More than half of local authorities across Wales have introduced measures on fireworks to help protect animals – with North Wales leading the way.
RSPCA Cymru has welcomed the latest local authority in Wales – Isle of Anglesey – agreeing a number of actions to help mitigate the impact of fireworks on animals. An RSPCA-backed Notice of Motion has been passed unanimously by Councillors. It comes as animal owners brace themselves for Chinese New Year celebrations on 1 February.
It comes as RSPCA Cymru said it fears for “terrified” pets amid more home firework displays as official displays are cancelled again due to Covid.
They have urged local authorities to raise awareness of animal distress.
A recent poll by the RSPCA found 44% of adults were planning to do their own firework displays compared to 25% who said they planned to attend an official fireworks event.
A total of 14 out of 22 councils in Wales have now acted – which includes all of North Wales’ local authorities – with Isle of Anglesey joining Conwy, Denbighshire, Flintshire, Gwynedd and Wrexham. Other counties in Wales who have taken the measures include Caerphilly, Carmarthernshire, Neath Port Talbot, Pembrokeshire, Newport, Rhondda Cynon Taf, Swansea and Torfaen.
This follows the RSPCA’s #BangOutOfOrder campaign which supports more controls over fireworks displays. As part of this campaign, RSPCA Cymru urges Councils across Wales to adopt a Notice of Motion, committing the local authority to introducing voluntary or localised measures aimed at increasing public awareness of the impact of fireworks on animals, encouraging the use of quieter fireworks and further encouraging the advertising of displays taking place on Council-owned land to enable animal owners to make preparations to protect their animals.
RSPCA Cymru’s public affairs advisor Billie-Jade Thomas said: “It is absolutely fantastic news that the Isle of Anglesey has become the latest local authority in Wales to do their bit to help protect animals in their community.
“Fireworks are extremely stressful and frightening for lots of animals and they can also cause very serious injury and even death to some.
“It means all of North Wales councils’ have now undertaken measures to reduce the impact of fireworks on animals and are really leading the way across Wales – and the United Kingdom.”
The RSPCA said it feared a surge of unofficial displays close to homes with pets were less likely to have safety measures in place or to have notified the local area.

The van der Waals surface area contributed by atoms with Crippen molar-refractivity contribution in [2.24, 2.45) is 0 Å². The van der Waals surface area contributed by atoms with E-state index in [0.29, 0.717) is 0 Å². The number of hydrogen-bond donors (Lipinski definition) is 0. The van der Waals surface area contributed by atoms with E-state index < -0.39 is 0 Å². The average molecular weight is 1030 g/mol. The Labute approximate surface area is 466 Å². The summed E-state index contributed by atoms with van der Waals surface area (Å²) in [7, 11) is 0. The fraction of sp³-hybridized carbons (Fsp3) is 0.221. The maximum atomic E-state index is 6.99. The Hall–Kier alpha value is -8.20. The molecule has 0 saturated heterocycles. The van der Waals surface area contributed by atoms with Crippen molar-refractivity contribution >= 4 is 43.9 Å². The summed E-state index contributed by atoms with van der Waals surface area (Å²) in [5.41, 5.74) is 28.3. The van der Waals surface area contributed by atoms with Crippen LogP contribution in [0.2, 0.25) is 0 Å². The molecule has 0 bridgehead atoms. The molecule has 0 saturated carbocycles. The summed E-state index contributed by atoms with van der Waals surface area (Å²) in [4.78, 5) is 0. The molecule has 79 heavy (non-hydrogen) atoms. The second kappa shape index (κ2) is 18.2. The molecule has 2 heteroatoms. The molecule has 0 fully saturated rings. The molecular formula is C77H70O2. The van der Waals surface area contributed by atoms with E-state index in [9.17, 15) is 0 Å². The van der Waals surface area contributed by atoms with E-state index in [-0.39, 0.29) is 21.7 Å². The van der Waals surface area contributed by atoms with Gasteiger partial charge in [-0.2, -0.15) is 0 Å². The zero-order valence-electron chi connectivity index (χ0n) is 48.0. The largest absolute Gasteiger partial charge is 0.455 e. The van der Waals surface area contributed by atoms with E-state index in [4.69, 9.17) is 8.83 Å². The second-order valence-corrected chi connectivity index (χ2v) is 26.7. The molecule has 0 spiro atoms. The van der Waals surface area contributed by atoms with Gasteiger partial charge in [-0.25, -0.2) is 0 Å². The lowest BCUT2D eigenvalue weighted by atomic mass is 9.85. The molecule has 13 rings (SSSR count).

Over the past five years, the RSPCA received 1,621 calls about fireworks across England and Wales, and it fears this year could be worse if many more people go ahead with displays in their gardens, as expected.
Anglesey County Council’s Planning and Public Protection Portfolio Holder, Cllr Richard Dew, said: “We understand that firework displays are enjoyed by many residents during events and celebratory occasions. However, we are also very conscious that loud, unexpected noises can cause fear and distress to vulnerable people and animals.
He added, “I’m proud that we are able to lead on these changes and support the RSPCA with their campaign. The changes we are making will benefit many of our residents, their pets and the Island’s wildlife without reducing the enjoyment for those who still want to attend or host displays.”
This week fireworks are expected to celebrate the Chinese New Year (1 February) with animal owners bracing themselves for potential disruption.
Billie-Jade added: “As people celebrate Chinese New Year this week, we really do urge them to be mindful of animals when it comes to fireworks.
“Please use common sense and make sure they are kept well away from any animals, especially those kept outside. If you are aware of livestock or horses nearby you could contact their owners to notify them of when they are going to take place so they can make arrangements to ensure they are safe.”
This year the RSPCA launched an incident reporting form to gather intelligence on the impact fireworks were having on domesticated pets, horses and livestock. Over 11,000 responses were received by the charity from members of the public describing the impacts.
Pets, horses and livestock can all be affected by loud bangs and bright flashes of light, putting them at risk of injuring themselves on fencing, farm equipment or fixtures and fittings within their housing.
Wildlife can also be seriously impacted by bonfires and fireworks. Wild animals, like hedgehogs, are at risk of being burnt alive after making their homes inside bonfires and piles of leaves, while some birds will flee their nests or whole colonies can disappear due to noise disturbance.
Back in November in 2019, RSPCA officers were called out to Bryn Celyn, Holywell, to help a horse called Harry who had been found impaled on a fence post having been spooked by fireworks and needed emergency veterinary treatment.
Incidents like these are why the charity launched its #BangOutOfOrder campaign and continues to call on the remaining eight local authorities in Wales to act. The charity also calls for the UK Government to introduce tighter controls and regulations around the sale and use of fireworks in a bid to help both animals and people who suffer with fireworks phobias and noise aversion.